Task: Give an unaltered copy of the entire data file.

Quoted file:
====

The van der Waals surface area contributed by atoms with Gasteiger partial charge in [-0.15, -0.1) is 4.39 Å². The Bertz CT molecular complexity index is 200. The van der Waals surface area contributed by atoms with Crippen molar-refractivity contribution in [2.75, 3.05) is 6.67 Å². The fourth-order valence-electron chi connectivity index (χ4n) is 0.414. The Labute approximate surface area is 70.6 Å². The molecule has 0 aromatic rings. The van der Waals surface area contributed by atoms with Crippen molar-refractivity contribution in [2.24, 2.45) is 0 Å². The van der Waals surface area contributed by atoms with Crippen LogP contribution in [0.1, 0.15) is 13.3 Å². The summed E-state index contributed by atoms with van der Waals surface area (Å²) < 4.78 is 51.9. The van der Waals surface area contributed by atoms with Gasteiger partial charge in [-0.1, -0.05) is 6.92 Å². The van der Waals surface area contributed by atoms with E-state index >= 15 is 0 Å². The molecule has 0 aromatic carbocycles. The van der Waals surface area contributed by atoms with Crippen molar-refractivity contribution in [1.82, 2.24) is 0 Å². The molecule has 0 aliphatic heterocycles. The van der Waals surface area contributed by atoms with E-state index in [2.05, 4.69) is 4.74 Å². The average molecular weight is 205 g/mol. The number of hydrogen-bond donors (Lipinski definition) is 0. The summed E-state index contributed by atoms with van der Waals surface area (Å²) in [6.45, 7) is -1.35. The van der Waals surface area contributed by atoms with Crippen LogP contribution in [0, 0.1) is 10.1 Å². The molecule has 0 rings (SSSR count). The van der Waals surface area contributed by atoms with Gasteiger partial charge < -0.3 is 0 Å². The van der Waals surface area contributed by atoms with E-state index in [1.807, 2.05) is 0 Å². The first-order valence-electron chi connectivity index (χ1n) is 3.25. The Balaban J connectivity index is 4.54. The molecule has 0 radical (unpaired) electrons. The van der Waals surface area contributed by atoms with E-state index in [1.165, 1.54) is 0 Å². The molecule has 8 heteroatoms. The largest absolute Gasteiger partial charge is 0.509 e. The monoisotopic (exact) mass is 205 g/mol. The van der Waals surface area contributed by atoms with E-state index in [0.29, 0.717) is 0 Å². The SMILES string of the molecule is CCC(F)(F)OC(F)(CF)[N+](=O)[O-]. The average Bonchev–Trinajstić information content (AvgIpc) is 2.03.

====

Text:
The van der Waals surface area contributed by atoms with Gasteiger partial charge in [-0.15, -0.1) is 4.39 Å². The Bertz CT molecular complexity index is 200. The van der Waals surface area contributed by atoms with Crippen molar-refractivity contribution in [2.75, 3.05) is 6.67 Å². The fourth-order valence-electron chi connectivity index (χ4n) is 0.414. The Labute approximate surface area is 70.6 Å². The molecule has 0 aromatic rings. The van der Waals surface area contributed by atoms with Crippen molar-refractivity contribution in [2.24, 2.45) is 0 Å². The van der Waals surface area contributed by atoms with Crippen LogP contribution in [0.1, 0.15) is 13.3 Å². The summed E-state index contributed by atoms with van der Waals surface area (Å²) < 4.78 is 51.9. The van der Waals surface area contributed by atoms with Gasteiger partial charge in [-0.1, -0.05) is 6.92 Å². The van der Waals surface area contributed by atoms with E-state index >= 15 is 0 Å². The molecule has 0 aromatic carbocycles. The van der Waals surface area contributed by atoms with Crippen molar-refractivity contribution in [1.82, 2.24) is 0 Å². The molecule has 0 aliphatic heterocycles. The van der Waals surface area contributed by atoms with E-state index in [2.05, 4.69) is 4.74 Å². The average molecular weight is 205 g/mol. The number of hydrogen-bond donors (Lipinski definition) is 0. The summed E-state index contributed by atoms with van der Waals surface area (Å²) in [6.45, 7) is -1.35. The van der Waals surface area contributed by atoms with Crippen LogP contribution in [0, 0.1) is 10.1 Å². The molecule has 0 rings (SSSR count). The van der Waals surface area contributed by atoms with Gasteiger partial charge < -0.3 is 0 Å². The van der Waals surface area contributed by atoms with E-state index in [1.807, 2.05) is 0 Å². The first-order valence-electron chi connectivity index (χ1n) is 3.25. The Balaban J connectivity index is 4.54. The molecule has 0 radical (unpaired) electrons. The van der Waals surface area contributed by atoms with E-state index in [1.165, 1.54) is 0 Å². The molecule has 8 heteroatoms. The largest absolute Gasteiger partial charge is 0.509 e. The monoisotopic (exact) mass is 205 g/mol. The van der Waals surface area contributed by atoms with E-state index in [0.29, 0.717) is 0 Å². The SMILES string of the molecule is CCC(F)(F)OC(F)(CF)[N+](=O)[O-]. The average Bonchev–Trinajstić information content (AvgIpc) is 2.03.